So, we managed eight turns I think. The Russians could claim a minor victory for retaining the stores but they hadn't got them into to Sebastopol so a major win was denied them. Tactically they had come off second best which was down to a degree of timidness and the preponderance of 'Dithering' generals on both sides. The British 1st Division did well to beat off an attack by the Russian 17th Division but were unable to exploit it due to the presence of superior (in numbers) Russian artillery. In a straight firefight a battalion armed with Minée rifles would in theory have been able to overcome a Russian battery, in much the same way that they outshot the stoic Russian columns. To try and reflect this stoicism I allowed Russian infantry in close order to be classed as a superior target when being fired upon. This worked quite well and offset the otherwise very deadly Minée fire. The large Russian batteries were not as dominant as they might have been expected to be. The divisional battery on the right never really got a chance for any sustained fire, but the three batteries in the centre caused considerable damage to the advancing British but were unable to stop the advance, loosing to rifle fire from the Rifle Brigade skirmishers. My heroic Ottomans did great. Only one unit ran away, expected as it took the brunt of fire from the 18-gun horse battery pouring canister into it. The Russian cavalry didn't get a chance to show how average they were except when they came of slightly better in their combat with the Ottoman cavalry, but then again the Light Brigade proved to be a waste of space as Lord Cardigan sat on his horse (Ronald) and dithered away the game.

It was I think an interesting and challenging game, laced with a fair bit of the fog of war, especially where the camera angles made some of the troops invisible due to the terrain. Also, with no close up cameras (deliberately so) commanders didn't always have an especially good 'God's Eye View' of the table, which added to the experience (so I'm told). There were a few issues with the rules. Not the mechanics really, except for moving and firing by alternate brigades, which necessitated a great deal of walking around the table for me; several thousand steps according to my 'tech thingy' which is far more than I can do without serious consequences, ie intense pain, stiffening up and general grumpiness. When we unpicked the game it was agreed that Honours of War are actually quite a slow set when played under these circumstances and not umpire friendly (when it me at least) so we shall be going back to Black Powder and its derivatives and/or General d'Armée in the future.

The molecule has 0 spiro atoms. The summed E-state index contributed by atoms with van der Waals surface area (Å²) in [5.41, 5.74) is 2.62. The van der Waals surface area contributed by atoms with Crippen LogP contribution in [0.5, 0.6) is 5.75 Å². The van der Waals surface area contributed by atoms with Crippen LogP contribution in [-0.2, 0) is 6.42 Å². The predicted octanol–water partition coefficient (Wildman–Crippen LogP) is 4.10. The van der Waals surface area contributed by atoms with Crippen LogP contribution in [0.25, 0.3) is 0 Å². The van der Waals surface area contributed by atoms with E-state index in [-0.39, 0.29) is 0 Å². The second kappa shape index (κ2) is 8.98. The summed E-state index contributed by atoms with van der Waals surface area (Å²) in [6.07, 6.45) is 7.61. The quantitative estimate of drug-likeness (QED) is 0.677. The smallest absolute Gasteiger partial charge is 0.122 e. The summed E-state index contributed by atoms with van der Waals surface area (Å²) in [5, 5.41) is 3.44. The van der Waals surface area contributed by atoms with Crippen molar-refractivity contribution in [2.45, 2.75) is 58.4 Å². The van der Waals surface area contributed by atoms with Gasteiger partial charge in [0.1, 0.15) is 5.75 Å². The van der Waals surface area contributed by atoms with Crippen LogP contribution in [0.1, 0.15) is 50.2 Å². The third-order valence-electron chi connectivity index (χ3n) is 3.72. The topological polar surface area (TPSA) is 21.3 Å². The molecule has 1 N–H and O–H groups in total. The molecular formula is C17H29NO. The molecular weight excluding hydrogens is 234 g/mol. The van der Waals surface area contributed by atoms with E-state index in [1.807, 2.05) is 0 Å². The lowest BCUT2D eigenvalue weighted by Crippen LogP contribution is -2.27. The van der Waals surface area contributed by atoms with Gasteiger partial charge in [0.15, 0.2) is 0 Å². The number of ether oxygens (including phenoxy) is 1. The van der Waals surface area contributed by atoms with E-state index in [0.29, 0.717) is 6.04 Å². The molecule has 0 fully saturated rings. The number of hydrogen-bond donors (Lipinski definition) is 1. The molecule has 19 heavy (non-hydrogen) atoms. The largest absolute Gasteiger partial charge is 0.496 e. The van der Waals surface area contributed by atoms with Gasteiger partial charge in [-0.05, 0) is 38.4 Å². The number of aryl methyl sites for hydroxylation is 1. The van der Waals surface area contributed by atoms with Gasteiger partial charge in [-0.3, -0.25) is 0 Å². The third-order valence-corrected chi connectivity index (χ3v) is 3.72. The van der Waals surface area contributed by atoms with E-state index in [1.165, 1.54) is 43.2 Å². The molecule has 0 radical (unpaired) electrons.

Saturday must also have been a busy day up in the ether as we experienced a few issues with the speed the images were being uploaded, (which we shouldn't given my kit) but again I was told by players that this only added to the fog of war (for them). It just made me cross.

I shall hopefully be facilitating another game on this coming Saturday. Now, what can I do.....?

Friday 13 November 2020

Italian Wars reinforcements

 I finished a few more units over the weekend, yet more for my Italian Wars armies that I don’t really need but we’re sitting in the ‘box of doom’ waiting to be painted. Who was I to argue with their cries of “paint me! Paint me!”?

Old Glory Italian Gendarme. They will probably be in the service of the Pope. 

Some Warlord plastic Landsneckts with the odd metal figure thrown in. A small pile block of only 48 figures.

These are from Mirliton in Italy and represent a unit of Florentine militia pike. I quite like Mirliton but I think they are very marmite, ie you love ‘em or hate ‘em. I like Marmite.

That’s it for now. There are some more Swiss that need their bases finishing before I post any pictures, but I’m currently working on French War of the Austrian Succession infantry and a couple of commanders. 

Big game again tomorrow.

Tuesday 10 November 2020

Italian Wars - Cheerleading Nuns


And why not? I think these escapees from my box of doom are Tercio miniatures originally from their Bloodbowl range. I don’t play Bloodbowl, never had so I can only assume these were bought for a little vignette. Now that I have an Italian Renaissance football team they’re a useful addition. 

Monday 9 November 2020

War of the Polish Succession and a disguised wargame scenario